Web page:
Those of you who have read my stuff for any length of time know of my ongoing frustration with the medical industry. I need to blow off some more steam about it. This is not a political post, though. While it is my belief that if the government gets involved in health care any more than it already is, they’ll screw it up even more, I’m not going to get into that here. The present state of affairs in provider-patient relationships at issue here, not how it got to where it is.
Why do we accept being pushed around by the health care industry? Others providing services to us could never get away with the arrogance and lack of basic business courtesy. (Well, except for home repair and remodeling contractors. They don’t seem to give a damn, either.) I believe that our system promotes this type of behavior. For most Americans, health insurance comes from the employer, who pays most of the premium. Doctors and hospitals bill the insurance company, not us as individuals. Thus, in many cases, health care providers view the insurance companies and the government (in the case of Medicare patients) as the customer, and patients as transport devices for the all-important insurance or Medicare card (check out Medicare Benefits). This is not true of all practices, but it is certainly an easy rut to slip into for many of them.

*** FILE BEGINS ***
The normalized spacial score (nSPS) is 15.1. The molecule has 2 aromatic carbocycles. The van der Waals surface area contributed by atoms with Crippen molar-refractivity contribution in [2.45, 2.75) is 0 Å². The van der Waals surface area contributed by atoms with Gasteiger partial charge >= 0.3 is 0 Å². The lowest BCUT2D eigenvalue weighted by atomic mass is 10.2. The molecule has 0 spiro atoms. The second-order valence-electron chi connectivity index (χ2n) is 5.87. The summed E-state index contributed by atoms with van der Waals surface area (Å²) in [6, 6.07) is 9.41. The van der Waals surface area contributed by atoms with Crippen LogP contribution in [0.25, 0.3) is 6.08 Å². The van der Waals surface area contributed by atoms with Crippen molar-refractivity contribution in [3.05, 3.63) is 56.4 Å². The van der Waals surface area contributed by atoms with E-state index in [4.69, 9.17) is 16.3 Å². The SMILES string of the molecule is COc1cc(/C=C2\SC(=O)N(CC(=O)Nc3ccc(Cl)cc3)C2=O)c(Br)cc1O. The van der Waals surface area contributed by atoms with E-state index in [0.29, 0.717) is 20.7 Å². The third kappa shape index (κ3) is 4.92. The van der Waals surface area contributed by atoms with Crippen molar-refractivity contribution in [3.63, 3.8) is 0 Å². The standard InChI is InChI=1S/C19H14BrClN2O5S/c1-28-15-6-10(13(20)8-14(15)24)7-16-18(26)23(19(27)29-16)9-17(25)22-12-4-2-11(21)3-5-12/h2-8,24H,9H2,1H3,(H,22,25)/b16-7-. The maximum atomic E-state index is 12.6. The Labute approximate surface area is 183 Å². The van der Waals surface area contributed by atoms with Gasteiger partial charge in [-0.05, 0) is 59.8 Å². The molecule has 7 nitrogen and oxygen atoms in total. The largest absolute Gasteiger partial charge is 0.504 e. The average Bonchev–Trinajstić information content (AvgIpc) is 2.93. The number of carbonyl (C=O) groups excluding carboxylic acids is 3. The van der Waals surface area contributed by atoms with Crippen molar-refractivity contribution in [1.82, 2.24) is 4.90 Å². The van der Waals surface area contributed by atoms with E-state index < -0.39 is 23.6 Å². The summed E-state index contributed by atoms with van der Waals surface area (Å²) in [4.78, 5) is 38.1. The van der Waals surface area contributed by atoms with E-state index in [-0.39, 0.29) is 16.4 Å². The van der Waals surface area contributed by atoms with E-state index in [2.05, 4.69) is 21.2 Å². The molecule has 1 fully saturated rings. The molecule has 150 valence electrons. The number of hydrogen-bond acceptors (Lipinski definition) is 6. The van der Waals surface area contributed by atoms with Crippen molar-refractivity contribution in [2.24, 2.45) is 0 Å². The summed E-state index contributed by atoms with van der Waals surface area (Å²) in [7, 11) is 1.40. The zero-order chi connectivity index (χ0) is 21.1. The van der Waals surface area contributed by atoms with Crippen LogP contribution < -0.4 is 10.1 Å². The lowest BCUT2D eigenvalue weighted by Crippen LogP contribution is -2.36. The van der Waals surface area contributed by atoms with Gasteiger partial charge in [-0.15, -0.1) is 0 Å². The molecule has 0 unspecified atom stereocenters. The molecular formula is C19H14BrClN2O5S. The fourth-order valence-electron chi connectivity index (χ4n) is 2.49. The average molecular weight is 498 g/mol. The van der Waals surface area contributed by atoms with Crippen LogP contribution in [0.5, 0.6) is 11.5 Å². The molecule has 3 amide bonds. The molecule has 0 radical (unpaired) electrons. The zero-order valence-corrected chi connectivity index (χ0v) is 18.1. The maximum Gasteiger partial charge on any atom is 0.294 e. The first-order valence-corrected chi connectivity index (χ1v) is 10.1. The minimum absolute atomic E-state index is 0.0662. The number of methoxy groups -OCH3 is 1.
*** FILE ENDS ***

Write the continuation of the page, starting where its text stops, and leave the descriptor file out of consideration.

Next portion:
With that buildup, you have to be thinking that I have been annoyed beyond the breaking point by some egregious sin committed by a doctor or treatment facility. Well, two things got on my nerves this week. Taken individually, or perhaps even together, they seem like the type of minor annoyances that most of us routinely accommodate — just because that’s the way it is. Again, I ask, why do we tolerate it?